Watercolor Floral Art
When I decided to create some still life artwork, my first thought was to create some decorative floral art. This would allow for a bit of variation in shape and color as the flowers sprawled in their setting. I also liked how watercolor technique and flowers seem to go well together, in my mind. So I attempted to see what I would accomplish when creating a variety of watercolor flower paintings.
Farmers’ Market Florist
My first stop in my floral journey was a farmers’ market open-air florist booth. I thought I would just wander around and take in the overall atmosphere and the numerous floral scents and colors. Initially I thought I would zero in on one particular group of flowers or another. That didn’t happen.
I became enthralled with the crowds, activity and the whole market energy. My thoughts were a blur of colors, sounds, aromas, movement and textures. I decided to capture this as my first floral art. You could call it abstract floral art in the sense that I wanted to express color more than detail.
It was an interesting exercise to smear floral colors within the image. It reminded me of the blending of sounds in the Saturday morning market.
Watercolor Floral Art – Miniature Sunflowers
So much for distractions. Now was the time to focus on a particular flower and create my first watercolor flower painting. While meandering through the market grounds, I found an interesting display of miniature sunflowers. They seemed a bit chaotic and haphazard. I found this an interesting twist from the usual impeccably thought out floral arrangements.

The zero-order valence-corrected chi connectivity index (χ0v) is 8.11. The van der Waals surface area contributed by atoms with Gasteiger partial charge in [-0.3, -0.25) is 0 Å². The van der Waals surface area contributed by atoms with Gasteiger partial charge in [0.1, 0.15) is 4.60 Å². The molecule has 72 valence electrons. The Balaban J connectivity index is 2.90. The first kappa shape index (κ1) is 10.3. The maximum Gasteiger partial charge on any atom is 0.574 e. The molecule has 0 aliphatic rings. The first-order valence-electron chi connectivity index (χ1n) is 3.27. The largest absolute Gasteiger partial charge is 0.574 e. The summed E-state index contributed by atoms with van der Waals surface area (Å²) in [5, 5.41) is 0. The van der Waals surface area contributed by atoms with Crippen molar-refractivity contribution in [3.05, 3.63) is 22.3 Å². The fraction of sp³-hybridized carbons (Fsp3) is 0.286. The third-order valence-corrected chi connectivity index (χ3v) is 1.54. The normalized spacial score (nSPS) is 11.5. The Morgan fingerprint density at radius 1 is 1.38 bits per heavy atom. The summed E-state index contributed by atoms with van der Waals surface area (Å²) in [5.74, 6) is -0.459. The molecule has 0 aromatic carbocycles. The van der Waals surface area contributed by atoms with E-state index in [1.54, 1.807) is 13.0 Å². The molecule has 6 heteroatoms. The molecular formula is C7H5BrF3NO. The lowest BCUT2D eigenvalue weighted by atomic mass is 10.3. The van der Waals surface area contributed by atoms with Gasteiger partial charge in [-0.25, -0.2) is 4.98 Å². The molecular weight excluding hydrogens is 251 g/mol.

I found this disharmony refreshing. This allowed me to approach the subject a little looser, visually, to match the perceived chaos. The flowers looked like they were staring in all directions, some alert, some fatigued. Just like a crowd of people.
Decorative Art Prints – Dutch Treat
While continuing to explore floral still life art, I encountered a young lady who was in the process of planning her wedding. She had decided on a tulip theme for her bridal flowers and invitations. She asked if I would be interested in illustrating her various print invitations and thank you notes. This gave me a chance to get floral again. We agreed on red tulips and I set out to create some decorative floral tulip art for her special occasion.
This time, I decided a more refined approach would be better. The help of a florist in staging the tulip bouquet allowed me to show off the flowers in their best light. Working with a client was interesting because it forced me to focus on a specific idea and visual approach and to create artwork that would translate well into print. This also gave the bride-to-be a chance to have a large print of the artwork to frame as a keepsake.
Sunbathing on the Windowsill
Flowers can imbue a different emotion when seen in various contexts. While visiting an old farm house, I went through the back porch which housed a gravity-fed well, as well as a number of flower pots on the windowsill. The flowers reminded me of cats soaking up the sun and heat on a sun swept ledge. The flowers looked like they were staring out the window and perhaps yearning to join the plants on the other side of the window panes.
The dark interior of the porch contrasted with the bright exterior and back lit the leaves and petals. The leaves and petals seemed almost translucent. I felt the mood created was almost melancholy and a bit pensive.
Floral Art – Sensory and Moody
As I explored floral still life as a means of artistic expression, I was surprised to see a lot more visual expressiveness than I originally anticipated. I originally wanted to create a floral scene and get it out of my system. Now I realized that the floral art approaches are innumerable, both in mood and expression. Perhaps it’s time for me to continue exploring this subject for a while longer.